Managing herbicide-resistant weeds in corn requires a multifaceted approach.
Corn popping through freshly planted soil gives farmers a little spring in their steps. There’s nothing quite like it for folks who love farming.
All too often, however, that step goes flat when farmers see tough weeds emerge alongside those corn plants. Those weeds reduce yield starting with that first leaf. With widespread herbicide resistance increasingly commonplace in weeds, farmers must develop management plans to wipe out weeds and protect their yield.
Crop rotation, which in corn country generally means planting soybean in alternate seasons, is one tactic to consider. Crop rotation gives farmers the option to use different herbicides, increasing the modes of action available to combat weeds.
“A comprehensive weed control program should include tools to reduce incidence of herbicide resistance,” says Sudeep Mathew, mid-Atlantic area agronomic service representative at Syngenta. “In the mid-Atlantic, we not only have resistant Palmer amaranth, common ragweed and grasses like barnyardgrass, foxtail and Italian ryegrass, we also have resistant horseweed, which was first identified in this area.”
Resistant weeds vary between regions. In North Dakota, waterhemp and kochia show resistance to both glyphosate and ALS inhibitor herbicides, says Joe Ikley, Ph.D., assistant professor and extension weed specialist at North Dakota State University.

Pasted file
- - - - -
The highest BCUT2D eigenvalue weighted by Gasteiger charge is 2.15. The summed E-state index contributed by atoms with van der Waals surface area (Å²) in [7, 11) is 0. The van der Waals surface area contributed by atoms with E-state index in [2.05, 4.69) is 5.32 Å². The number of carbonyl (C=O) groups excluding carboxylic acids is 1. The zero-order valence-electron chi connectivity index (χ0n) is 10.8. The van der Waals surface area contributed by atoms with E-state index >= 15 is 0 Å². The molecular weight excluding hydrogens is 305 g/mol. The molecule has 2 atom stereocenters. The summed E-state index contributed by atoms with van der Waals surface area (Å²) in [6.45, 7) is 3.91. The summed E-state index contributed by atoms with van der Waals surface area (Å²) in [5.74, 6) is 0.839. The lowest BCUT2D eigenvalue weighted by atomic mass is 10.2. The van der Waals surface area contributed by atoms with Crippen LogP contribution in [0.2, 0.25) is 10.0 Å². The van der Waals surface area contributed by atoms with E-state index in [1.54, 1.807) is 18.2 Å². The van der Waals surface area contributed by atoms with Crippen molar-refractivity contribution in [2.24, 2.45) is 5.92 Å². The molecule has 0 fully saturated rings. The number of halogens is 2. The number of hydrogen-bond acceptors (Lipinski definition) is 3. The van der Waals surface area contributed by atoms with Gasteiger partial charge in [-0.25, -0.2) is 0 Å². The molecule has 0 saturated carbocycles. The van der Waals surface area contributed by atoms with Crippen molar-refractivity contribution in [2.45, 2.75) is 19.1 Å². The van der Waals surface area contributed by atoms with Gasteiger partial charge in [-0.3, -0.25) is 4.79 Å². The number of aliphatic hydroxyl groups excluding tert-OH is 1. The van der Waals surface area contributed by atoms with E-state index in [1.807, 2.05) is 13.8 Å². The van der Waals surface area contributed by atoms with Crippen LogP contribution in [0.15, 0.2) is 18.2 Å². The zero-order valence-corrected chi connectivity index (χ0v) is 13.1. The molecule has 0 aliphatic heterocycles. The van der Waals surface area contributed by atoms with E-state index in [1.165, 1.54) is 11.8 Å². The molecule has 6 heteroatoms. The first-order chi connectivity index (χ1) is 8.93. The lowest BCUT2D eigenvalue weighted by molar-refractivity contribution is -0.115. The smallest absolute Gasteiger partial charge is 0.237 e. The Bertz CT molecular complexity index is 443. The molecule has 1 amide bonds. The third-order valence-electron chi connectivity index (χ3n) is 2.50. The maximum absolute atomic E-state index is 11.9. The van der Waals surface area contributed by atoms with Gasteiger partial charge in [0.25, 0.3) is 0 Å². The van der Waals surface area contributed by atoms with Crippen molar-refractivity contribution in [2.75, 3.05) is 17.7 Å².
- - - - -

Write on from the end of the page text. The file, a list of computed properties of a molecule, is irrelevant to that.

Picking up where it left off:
Waterhemp also causes problems in the western Corn Belt, says Bill Johnson, Ph.D, Purdue University weed science professor. However, Johnson points out, farmers farther east are more concerned with weeds like giant ragweed, foxtail, lambsquarter and morningglory.
In the mid-South, Palmer amaranth resistance to glyphosate appeared more than a decade ago and presents a particular challenge.
“Mississippi may rank at the top of the list for resistant weeds,” says Tripp Walker, Syngenta area agronomy service representative in Mississippi and north Alabama. “I think there are 13 weed species here with herbicide resistance. To get control now, you have to diversify your strategy.”
Starting with a solid weed management plan is essential.
“Crop rotation is really your biggest strength,” Walker says. “If you’re having a resistant-weed problem, rotate to a monocot crop like corn on some acreage. Then you have more tools for effective weed control. You can reduce the weed seed bank that way.”
We spray Acuron as we plant, right behind the planter. That way, the ground is fresh. There’s a little moisture in the soil, which helps activate the herbicide.
Walker and Mathew recommend a two-pass herbicide approach on fields where potentially resistant weeds are present. They say the best approach is to consider these weeds herbicide-resistant from the beginning.
“You have to think differently these days. Using multiple modes of action is the key,” Mathew says. “Be sure to use herbicides effective against the weeds. If you use a preemergence herbicide at corn planting, plan to come back within 21 to 28 days with a post-emergence application of a different herbicide. Overlay a residual product before canopy closure.”
According to Walker, growers should design weed-control programs that include pre- and post-emergence applications.
“You should design a total weed control program with a preemergence herbicide followed by a post-emergence material as a priority, and use multiple modes of action,” Walker says.
Additionally, Johnson says, “Scout fields. See what’s leaking through.”
For effective control and to anticipate herbicide resistance, Johnson says, “Most Indiana farmers use a glyphosate product along with something else as a post-emergence program.”